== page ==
And they say, avoid red meat. Well, red meat don’t cause cancer. It’s the WAY we are raising red meat, and it’s the stuff they are putting sausage. So, the best meats? Eat fish, and grass-fed free-ranged bison or buffalo. They won’t give you cancer and they are more nutrient-dense than chicken. Don’t cook it with these cheap, junk, trans-polyunsaturated oils or shortenings that you commonly see on supermarket shelves.

    And as for fats and oils, olive and grapeseed oils are great for salads and a little sauting. Organic, grassfed butter should be used for spreading. If you want to cook, use fresh grass-fed organic lard or tallow or organic extra virgion coconut oil. Avoid canola, safflower, sunflower, corn, and soy oil. Best of all, avoid ANY soy products (That include tofu). They claim it’s good, but truly, it’s bad for you. Peroid. Responsible for birth problems, groth retardnent, and nutrient defiency. Firmeated soy sauce is the only exception. Vegan diets arn’t good for you either, so you are better off eating some meat. I know that I care for the well being animals, but we are simply not designed for vegan. The iron found in spinach just don’t absorb well in your body. If you want iron, eat some red meat.

    And lastly, go organic as much as possible. Genetic engionerring for the reason of pest resistance as well as the pesticides causes many health problems and they pollute the air. No wander why we are seeing so much mercury in our fish and all these e-coli outbreaks from dirty conventional cows feed genetic altered feed, or best of all, genetic altered cows themselves.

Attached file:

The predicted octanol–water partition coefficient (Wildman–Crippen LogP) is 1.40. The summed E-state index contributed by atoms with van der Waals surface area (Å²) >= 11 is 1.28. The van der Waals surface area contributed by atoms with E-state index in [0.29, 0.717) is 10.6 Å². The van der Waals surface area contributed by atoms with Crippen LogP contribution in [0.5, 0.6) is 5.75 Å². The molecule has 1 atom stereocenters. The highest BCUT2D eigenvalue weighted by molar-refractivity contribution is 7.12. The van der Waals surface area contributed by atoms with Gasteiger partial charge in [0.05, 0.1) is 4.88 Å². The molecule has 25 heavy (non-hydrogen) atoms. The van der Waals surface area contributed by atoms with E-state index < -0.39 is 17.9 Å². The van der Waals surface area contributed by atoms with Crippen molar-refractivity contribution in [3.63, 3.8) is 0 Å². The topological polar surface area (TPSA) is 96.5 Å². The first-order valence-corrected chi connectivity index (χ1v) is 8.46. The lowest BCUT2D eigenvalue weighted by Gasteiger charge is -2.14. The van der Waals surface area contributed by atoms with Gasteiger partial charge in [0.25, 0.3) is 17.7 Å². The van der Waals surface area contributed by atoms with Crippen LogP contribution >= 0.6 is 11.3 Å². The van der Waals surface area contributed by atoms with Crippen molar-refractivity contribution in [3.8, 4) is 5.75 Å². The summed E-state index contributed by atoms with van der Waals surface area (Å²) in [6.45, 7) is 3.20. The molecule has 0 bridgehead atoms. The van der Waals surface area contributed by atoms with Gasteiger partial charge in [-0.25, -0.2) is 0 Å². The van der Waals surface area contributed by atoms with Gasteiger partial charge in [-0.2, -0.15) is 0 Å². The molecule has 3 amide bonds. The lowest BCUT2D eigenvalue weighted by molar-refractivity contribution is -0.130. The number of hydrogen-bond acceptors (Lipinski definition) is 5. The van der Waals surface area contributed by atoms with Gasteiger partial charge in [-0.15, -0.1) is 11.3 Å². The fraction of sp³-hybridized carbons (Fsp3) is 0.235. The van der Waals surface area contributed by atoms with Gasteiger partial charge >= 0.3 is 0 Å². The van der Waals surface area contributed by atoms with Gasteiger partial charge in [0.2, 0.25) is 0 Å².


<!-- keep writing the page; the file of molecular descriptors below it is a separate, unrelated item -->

There’s so much I have to say, but for now, just follow my guidelines as you are following the pyramid, and as always, go organic, spay and nuter your pets, and please, be responsible for our earth.

  7. Hey there! My name is Maggie and I am doing research for Answers.com on nutrition and healthy living tips. I came across your site and found some really helpful resources, so thank you for providing those! I know it’s not an easy task to maintain a website, but I really appreciate the effort. I’m sure anyone who has come across the site would agree

    Just wanted to let you know that I found a broken link on kenklaser.gaiastream.com/2005/04/21/new-usda-food-pyramids-flawed-lactose-lactase-milk-allergy. You are linking to http://mypyramid.gov which is now defunct. It still seems crazy to me that the pyramid is out and the plate is in, even though it makes more sense! I guess it’s just what I grew up with! Anyway, there’s a new site with really similar information that the government is using at http://myplate.gov. Since you have links about nutrition, I assume you already knew of the switch, but it is somewhat surprising they never redirected that old site to the new one. Just thought I’d let you know so you can get that changed.

    I also wanted to let you know about a site that would be a great addition to your page. Nutrition.Answers.com is a page dedicated to food and healthy lifestyles through better food choices. The articles are written by Dr. Nina Franklin, who has her PhD in Nutrition. She is without a doubt an expert in the field of nutrition and the articles that she writes for Answers are very well-researched and written and I know her content on Answers.com would be helpful to your readers. If you like what you see on Nutrition.Answers.com, that link is yours to post!

    Thanks again for your time and your resources. If there’s anything you think I absolutely must include in my research, I’d love to hear your suggestions. Let me know if there’s anything else I can do for you; hope to hear from you soon!

    Best, Maggie Tyson